Treatment with sumatriptan 50 mg in the mild phase of migraine attacks in patients with infrequent attacks: a randomised, double-blind, placebo-controlled study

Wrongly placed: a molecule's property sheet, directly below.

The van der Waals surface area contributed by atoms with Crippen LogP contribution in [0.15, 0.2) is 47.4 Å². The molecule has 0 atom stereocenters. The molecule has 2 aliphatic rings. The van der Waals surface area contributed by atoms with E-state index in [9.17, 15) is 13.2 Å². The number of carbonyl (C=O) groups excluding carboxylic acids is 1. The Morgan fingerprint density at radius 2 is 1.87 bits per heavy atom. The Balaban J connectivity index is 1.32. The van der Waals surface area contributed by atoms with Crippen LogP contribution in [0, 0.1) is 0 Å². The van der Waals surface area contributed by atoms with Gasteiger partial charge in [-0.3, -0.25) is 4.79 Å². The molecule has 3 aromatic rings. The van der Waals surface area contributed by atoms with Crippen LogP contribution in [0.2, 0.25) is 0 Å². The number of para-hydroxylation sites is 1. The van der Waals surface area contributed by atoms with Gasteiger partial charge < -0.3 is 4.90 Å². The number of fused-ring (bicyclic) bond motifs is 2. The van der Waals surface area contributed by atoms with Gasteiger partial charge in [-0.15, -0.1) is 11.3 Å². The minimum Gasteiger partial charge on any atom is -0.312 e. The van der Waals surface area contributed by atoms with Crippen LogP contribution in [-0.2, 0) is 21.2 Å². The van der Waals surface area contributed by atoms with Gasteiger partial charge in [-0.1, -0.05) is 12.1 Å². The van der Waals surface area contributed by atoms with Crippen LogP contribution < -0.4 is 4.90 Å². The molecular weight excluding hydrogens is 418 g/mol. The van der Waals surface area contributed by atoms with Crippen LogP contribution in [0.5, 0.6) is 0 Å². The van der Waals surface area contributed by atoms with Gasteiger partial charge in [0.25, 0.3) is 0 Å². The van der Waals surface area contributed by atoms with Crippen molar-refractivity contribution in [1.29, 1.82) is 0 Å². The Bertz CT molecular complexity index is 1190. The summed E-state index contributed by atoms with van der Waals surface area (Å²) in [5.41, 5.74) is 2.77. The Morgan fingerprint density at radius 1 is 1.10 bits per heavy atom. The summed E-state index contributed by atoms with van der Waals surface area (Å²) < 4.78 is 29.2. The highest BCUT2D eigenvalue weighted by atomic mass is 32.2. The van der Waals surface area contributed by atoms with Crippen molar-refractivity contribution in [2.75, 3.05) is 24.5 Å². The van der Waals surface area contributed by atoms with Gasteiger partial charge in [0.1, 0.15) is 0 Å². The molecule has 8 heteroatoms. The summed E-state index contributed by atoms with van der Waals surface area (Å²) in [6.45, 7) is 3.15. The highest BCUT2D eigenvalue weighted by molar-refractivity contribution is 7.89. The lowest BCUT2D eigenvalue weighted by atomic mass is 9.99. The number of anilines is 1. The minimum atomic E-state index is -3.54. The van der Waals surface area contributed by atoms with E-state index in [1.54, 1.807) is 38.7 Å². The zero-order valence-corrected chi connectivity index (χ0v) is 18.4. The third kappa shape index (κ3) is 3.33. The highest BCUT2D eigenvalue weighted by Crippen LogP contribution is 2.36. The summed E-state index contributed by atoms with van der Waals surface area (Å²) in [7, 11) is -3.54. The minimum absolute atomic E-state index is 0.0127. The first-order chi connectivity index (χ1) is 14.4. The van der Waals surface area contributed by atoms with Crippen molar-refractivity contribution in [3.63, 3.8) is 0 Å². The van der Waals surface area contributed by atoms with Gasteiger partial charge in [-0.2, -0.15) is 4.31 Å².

Most migraine patients with infrequent attacks are currently not treated with migrainespecific medication such as triptans. The response of these patients to triptans is unknown. The objective of this study was to investigate the efficacy and tolerability of sumatriptan 50 mg vs. placebo in migraine patents with infrequent migraine attacks when medication is taken during the mild phase of an attack. The study design was double-blind, placebocontrolled, parallel-group and randomised. Migraine patients were recruited by general practitioners and referred to one of 4 study centres. Additional patients were recruited by advertising. The patients were eligible for the study if they had between 6 and 12 migraine attacks with or without aura per year. The patients were instructed to take the medication during the mild phase of a single attack. The primary efficacy measure was the percentage of patients pain-free after 2 h. Fortysix percent of treated attacks were moderate or severe. In the intention-to-treat analysis, sumatriptan was superior (20/51 patients were pain-free) to placebo (8/47 patients pain-free) (p=0.03). Adverse events (AEs) occurred more frequently after sumatriptan (40%) than after placebo (13%) (p=0.003) and most AEs were mild or moderate. In this migraine population with infrequent attacks, sumatriptan was superior to placebo and was generally well tolerated.